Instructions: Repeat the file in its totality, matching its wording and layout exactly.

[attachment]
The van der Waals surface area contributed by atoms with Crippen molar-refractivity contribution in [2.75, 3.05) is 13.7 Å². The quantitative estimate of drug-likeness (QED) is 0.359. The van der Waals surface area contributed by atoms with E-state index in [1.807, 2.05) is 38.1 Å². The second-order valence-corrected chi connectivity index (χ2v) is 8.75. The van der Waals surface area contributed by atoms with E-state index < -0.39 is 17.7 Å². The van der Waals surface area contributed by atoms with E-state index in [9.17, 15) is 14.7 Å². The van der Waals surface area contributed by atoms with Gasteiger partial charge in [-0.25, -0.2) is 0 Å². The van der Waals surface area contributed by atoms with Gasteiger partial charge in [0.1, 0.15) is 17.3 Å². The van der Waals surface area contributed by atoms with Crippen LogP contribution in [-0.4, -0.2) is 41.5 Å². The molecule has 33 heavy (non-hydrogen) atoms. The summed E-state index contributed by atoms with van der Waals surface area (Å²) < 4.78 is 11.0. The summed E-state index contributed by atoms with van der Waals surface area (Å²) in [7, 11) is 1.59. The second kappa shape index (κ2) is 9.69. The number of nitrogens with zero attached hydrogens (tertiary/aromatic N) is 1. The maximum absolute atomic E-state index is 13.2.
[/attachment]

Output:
The van der Waals surface area contributed by atoms with Crippen molar-refractivity contribution in [2.75, 3.05) is 13.7 Å². The quantitative estimate of drug-likeness (QED) is 0.359. The van der Waals surface area contributed by atoms with E-state index in [1.807, 2.05) is 38.1 Å². The second-order valence-corrected chi connectivity index (χ2v) is 8.75. The van der Waals surface area contributed by atoms with E-state index < -0.39 is 17.7 Å². The van der Waals surface area contributed by atoms with E-state index in [9.17, 15) is 14.7 Å². The van der Waals surface area contributed by atoms with Gasteiger partial charge in [-0.25, -0.2) is 0 Å². The van der Waals surface area contributed by atoms with Gasteiger partial charge in [0.1, 0.15) is 17.3 Å². The van der Waals surface area contributed by atoms with Crippen LogP contribution in [-0.4, -0.2) is 41.5 Å². The molecule has 33 heavy (non-hydrogen) atoms. The summed E-state index contributed by atoms with van der Waals surface area (Å²) < 4.78 is 11.0. The summed E-state index contributed by atoms with van der Waals surface area (Å²) in [7, 11) is 1.59. The second kappa shape index (κ2) is 9.69. The number of nitrogens with zero attached hydrogens (tertiary/aromatic N) is 1. The maximum absolute atomic E-state index is 13.2.